Illinois lawmakers have never let items such as the lack of a state budget or a $110 billion unfunded pension liability get in the way of passing a battery of new laws, and 2015 was no exception.
More than 200 new laws take effect Friday. Some are meant to keep us safe, others appear well-intentioned, and some appear silly – at least in the context of debating whether pumpkin pie should be the official state pie of Illinois rather than working on the state’s deep financial problems.
The following is a small list of new legislation, from the significant to the seemingly ridiculous.
State lawmakers last year rewrote Illinois divorce law in its largest overhaul in 20 years.
In one major change under Senate Bill 57, all divorce filings will be no-fault, meaning parties will no longer be able to file for divorce based on fault-based grounds, such as adultery, desertion or cruelty. Under the new law, parties seeking divorce must show that irreconcilable differences resulted in an irretrievable breakdown of the marriage.
Another major change rewrites child custody and visitation, which is now called “allocation of parental responsibilities.” Rather than focus on where children live and the time spent with each parent, the law now specifically allocates parental responsibilities based on factors such children’s health, education, travel distance and special needs.
Underage drinkers who call 911 to get medical help for those who have had too much to drink will have immunity from a citation under House Bill 1336. The law, which is in place in more than 20 other states, is similar to one enacted several years ago for drug overdoses.
Amnesty applies only to the person in need of medical help and the person who made the call, and does not negate criminal acts such as driving under the influence. Police have discretion as to whether amnesty should be granted.
Another law, created by House Bill 3988, makes people who make prank or false 911 calls potentially responsible for reimbursing the cost of the emergency response up to $10,000.
Leaving a dog or a cat for a prolonged period in extreme heat or cold that results in injury or death to the pet is now a Class A misdemeanor under Senate Bill 125, which is punishable by a fine of up to $2,500 or up to a year in jail.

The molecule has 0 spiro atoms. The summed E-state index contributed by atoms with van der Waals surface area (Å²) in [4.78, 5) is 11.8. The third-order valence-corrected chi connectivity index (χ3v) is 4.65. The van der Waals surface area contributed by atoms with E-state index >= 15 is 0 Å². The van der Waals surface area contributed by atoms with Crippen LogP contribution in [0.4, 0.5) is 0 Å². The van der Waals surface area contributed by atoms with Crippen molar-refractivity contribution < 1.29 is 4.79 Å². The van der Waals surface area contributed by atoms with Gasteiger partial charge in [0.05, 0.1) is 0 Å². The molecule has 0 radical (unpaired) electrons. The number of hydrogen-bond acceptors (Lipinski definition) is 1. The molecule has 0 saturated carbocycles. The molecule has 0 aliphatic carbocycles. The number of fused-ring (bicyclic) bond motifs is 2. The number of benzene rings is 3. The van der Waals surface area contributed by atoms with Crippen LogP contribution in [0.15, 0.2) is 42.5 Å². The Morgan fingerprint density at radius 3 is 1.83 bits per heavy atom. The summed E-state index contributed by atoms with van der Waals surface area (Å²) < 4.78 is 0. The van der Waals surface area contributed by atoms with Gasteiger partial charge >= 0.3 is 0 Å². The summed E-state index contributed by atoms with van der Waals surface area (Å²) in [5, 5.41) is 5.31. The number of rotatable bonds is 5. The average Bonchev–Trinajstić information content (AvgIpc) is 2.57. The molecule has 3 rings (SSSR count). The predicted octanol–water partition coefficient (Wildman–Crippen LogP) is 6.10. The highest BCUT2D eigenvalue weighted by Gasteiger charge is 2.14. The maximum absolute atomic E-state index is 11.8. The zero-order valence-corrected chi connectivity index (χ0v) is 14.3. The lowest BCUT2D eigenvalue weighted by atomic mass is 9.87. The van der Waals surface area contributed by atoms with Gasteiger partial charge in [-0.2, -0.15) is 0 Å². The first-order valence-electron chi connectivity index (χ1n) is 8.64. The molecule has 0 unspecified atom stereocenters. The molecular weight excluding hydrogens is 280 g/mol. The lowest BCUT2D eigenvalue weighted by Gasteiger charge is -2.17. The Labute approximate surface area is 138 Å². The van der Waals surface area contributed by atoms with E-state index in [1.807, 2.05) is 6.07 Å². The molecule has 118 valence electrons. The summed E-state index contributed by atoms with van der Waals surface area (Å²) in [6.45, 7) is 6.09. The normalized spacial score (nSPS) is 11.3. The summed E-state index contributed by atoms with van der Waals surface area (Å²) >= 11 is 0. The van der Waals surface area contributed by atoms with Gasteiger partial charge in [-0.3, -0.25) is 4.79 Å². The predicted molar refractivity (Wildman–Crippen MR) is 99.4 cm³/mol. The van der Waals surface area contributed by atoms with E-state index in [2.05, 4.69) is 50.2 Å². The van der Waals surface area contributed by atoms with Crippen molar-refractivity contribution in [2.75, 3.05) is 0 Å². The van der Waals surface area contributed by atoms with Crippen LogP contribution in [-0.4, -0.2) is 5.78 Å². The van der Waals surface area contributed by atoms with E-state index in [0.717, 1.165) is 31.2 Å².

A second or subsequent conviction is a Class 4 felony punishable by between one and three years in jail, and the court can order the convicted individual to undergo a psychiatric evaluation and treatment. The court must order an evaluation or treatment if the convicted person is a juvenile or an animal hoarder.
Alcohol and caffeine
Two new laws mean bad news for people who believe that pouring an alcoholic drink or a cup of coffee is just too much work.
Senate Bill 67 made powdered alcohol illegal in Illinois. It joins 24 other states that have likewise banned it, according to the National Conference of State Legislatures. People who want to buy powdered caffeine still are OK, provided they are adults. Senate Bill 9 limits it to people 18 years and older.
One new law cracks down on repeat offenders, while another gives the worst offenders a chance at regaining limited driving privileges.
One law, created by House Bill 3533, allows drivers who have had their licenses permanently revoked after a fourth DUI conviction to obtain a restricted driving permit after five years if he or she demonstrates a minimum of three years of sobriety and has completed rehabilitative treatment.
The offender’s car must be fitted with an interlock device.
The law was inspired by the DUI arrest of a repeat offender who struck and killed a 17-year-old Wonder Lake girl in 2003. He had gotten his license back a year before his 2014 arrest.
Another law, created by House Bill 1446, allows drivers who have had their licenses permanently revoked after a fourth DUI conviction to obtain a restricted driving permit after five years if he or she demonstrates a minimum of three years of sobriety and has completed rehabilitative treatment. The offender’s car must be fitted with an interlock device.
A one-year pilot program will examine whether placing locks on certain opioid prescriptions can cut down on abuse.
House Bill 3219 requires pharmacies that are opting into the program to put numerical locks on bottles of any painkiller containing hydrocodone. The program seeks to prevent accidental poisoning of minors, and to stem the growing tide of opioid abuse.
Illinois’ pilot program is the first of its kind in the U.S.
Law enforcement now can use the Emergency Alert System, electronic bulletin boards and other mediums to alert the public when an adult with Alzheimer’s disease or dementia goes missing.
The new system created by Senate Bill 1846, called the Silver Alert, is similar to the Amber Alert system for missing children.
Illinois joins 40 other states that have such a system, according to the Alzheimer’s Foundation of America.
State lawmakers last year voted to make pumpkin pie our official pie via House Bill 208. About 85 percent of the pumpkins consumed in the U.S. are grown in Illinois.
The designation now joins more than 20 others under the State Designations Act, which includes the official state soil, state amphibian and state tartan pattern.